Can I sue my employer for no wages?

I worked for a retail food chain about 2 or 3 months. They scheduled me to work 9 to 1 for about 3 days. Then they started to cut my hours without telling me and sending me home randomly. During the holidays, I noticed that my paystub wasn’t adding up to the hours I worked, so I gave my 2 weeks notice. On my last day I wasn’t given my paycheck so I waited to get it until the end of the pay period but is still wasn’t there,. I called my boss to see about it and she just told me that she would look into it in a rude tone. What can I do?

Asked on December 31, 2017 under Employment Labor Law, California

Answers:

M.D., Member, California and New York Bar / FreeAdvice Contributing Attorney

Answered 3 years ago | Contributor

Under CA law, an employee who is fired/laid off is immediately entitled to their final paycheck. The rules are slightly different when the employee quits. If an employee quits without giving advance notice, the employer must provide the final paycheck within 72 hours. However, if an employee quits and gives at least 72 hours' notice, the employee is entited to the final paycheck on their last day. Penalties are imposed on employers who fail to pay final wages when they are due. Such a penalty is calculated based on the employee's average daily wage for each day the employer is late, up to a maximum of 30 days.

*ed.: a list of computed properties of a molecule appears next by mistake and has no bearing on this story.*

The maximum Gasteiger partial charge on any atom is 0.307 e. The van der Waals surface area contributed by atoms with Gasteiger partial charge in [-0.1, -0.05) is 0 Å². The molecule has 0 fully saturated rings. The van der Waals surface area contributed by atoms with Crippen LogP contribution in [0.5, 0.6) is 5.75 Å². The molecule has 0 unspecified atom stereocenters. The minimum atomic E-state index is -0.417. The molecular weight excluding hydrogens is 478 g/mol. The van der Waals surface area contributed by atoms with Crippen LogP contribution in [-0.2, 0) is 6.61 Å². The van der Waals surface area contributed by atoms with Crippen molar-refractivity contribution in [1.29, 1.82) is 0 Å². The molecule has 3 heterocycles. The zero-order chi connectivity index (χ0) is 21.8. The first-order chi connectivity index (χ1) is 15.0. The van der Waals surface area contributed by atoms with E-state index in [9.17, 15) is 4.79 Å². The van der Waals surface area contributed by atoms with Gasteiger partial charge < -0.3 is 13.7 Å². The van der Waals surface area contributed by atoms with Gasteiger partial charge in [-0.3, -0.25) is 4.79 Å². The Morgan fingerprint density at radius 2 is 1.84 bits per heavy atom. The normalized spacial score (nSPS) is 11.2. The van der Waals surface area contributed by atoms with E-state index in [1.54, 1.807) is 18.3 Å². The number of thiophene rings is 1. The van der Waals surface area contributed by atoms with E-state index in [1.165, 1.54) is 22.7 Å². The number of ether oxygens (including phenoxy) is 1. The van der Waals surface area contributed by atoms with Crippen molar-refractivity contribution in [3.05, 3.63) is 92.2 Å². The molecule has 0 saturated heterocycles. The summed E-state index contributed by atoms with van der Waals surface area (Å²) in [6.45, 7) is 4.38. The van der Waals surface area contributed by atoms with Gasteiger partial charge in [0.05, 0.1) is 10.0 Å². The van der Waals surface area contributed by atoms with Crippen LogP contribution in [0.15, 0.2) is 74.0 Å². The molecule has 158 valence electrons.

M.D., Member, California and New York Bar / FreeAdvice Contributing Attorney

Answered 3 years ago | Contributor

Under CA law, an employee who is fired/laid off is immediately entitled to their final paycheck. The rules are slightly different when the employee quits. If an employee quits without giving advance notice, the employer must provide the final paycheck within 72 hours. However, if an employee quits and gives at least 72 hours' notice, the employee is entited to the final paycheck on their last day. Penalties are imposed on employers who fail to pay final wages when they are due. Such a penalty is calculated based on the employee's average daily wage for each day the employer is late, up to a maximum of 30 days. 


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